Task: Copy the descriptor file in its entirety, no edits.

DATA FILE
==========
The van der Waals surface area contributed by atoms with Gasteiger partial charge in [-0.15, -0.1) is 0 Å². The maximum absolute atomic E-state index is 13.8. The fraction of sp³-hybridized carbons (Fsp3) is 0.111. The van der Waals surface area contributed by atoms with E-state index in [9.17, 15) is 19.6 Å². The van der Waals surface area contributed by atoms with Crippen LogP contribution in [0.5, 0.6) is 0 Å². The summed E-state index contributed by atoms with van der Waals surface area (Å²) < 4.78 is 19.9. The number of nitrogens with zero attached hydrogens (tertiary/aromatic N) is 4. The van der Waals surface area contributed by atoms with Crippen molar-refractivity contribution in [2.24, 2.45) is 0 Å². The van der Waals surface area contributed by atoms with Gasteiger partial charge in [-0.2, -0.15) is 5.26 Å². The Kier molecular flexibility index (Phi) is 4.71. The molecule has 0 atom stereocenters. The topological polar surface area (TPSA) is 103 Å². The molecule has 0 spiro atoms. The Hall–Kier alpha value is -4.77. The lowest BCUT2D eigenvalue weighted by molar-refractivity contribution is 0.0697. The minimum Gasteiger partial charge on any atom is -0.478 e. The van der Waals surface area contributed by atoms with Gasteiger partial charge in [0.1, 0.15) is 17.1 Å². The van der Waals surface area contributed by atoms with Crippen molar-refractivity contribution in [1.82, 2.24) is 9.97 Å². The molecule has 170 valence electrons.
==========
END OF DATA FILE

The van der Waals surface area contributed by atoms with Gasteiger partial charge in [-0.15, -0.1) is 0 Å². The maximum absolute atomic E-state index is 13.8. The fraction of sp³-hybridized carbons (Fsp3) is 0.111. The van der Waals surface area contributed by atoms with E-state index in [9.17, 15) is 19.6 Å². The van der Waals surface area contributed by atoms with Crippen LogP contribution in [0.5, 0.6) is 0 Å². The summed E-state index contributed by atoms with van der Waals surface area (Å²) < 4.78 is 19.9. The number of nitrogens with zero attached hydrogens (tertiary/aromatic N) is 4. The van der Waals surface area contributed by atoms with Crippen molar-refractivity contribution in [2.24, 2.45) is 0 Å². The van der Waals surface area contributed by atoms with Gasteiger partial charge in [-0.2, -0.15) is 5.26 Å². The Kier molecular flexibility index (Phi) is 4.71. The molecule has 0 atom stereocenters. The topological polar surface area (TPSA) is 103 Å². The molecule has 0 spiro atoms. The Hall–Kier alpha value is -4.77. The lowest BCUT2D eigenvalue weighted by molar-refractivity contribution is 0.0697. The minimum Gasteiger partial charge on any atom is -0.478 e. The van der Waals surface area contributed by atoms with Gasteiger partial charge in [0.1, 0.15) is 17.1 Å². The van der Waals surface area contributed by atoms with Crippen molar-refractivity contribution in [1.82, 2.24) is 9.97 Å². The molecule has 170 valence electrons.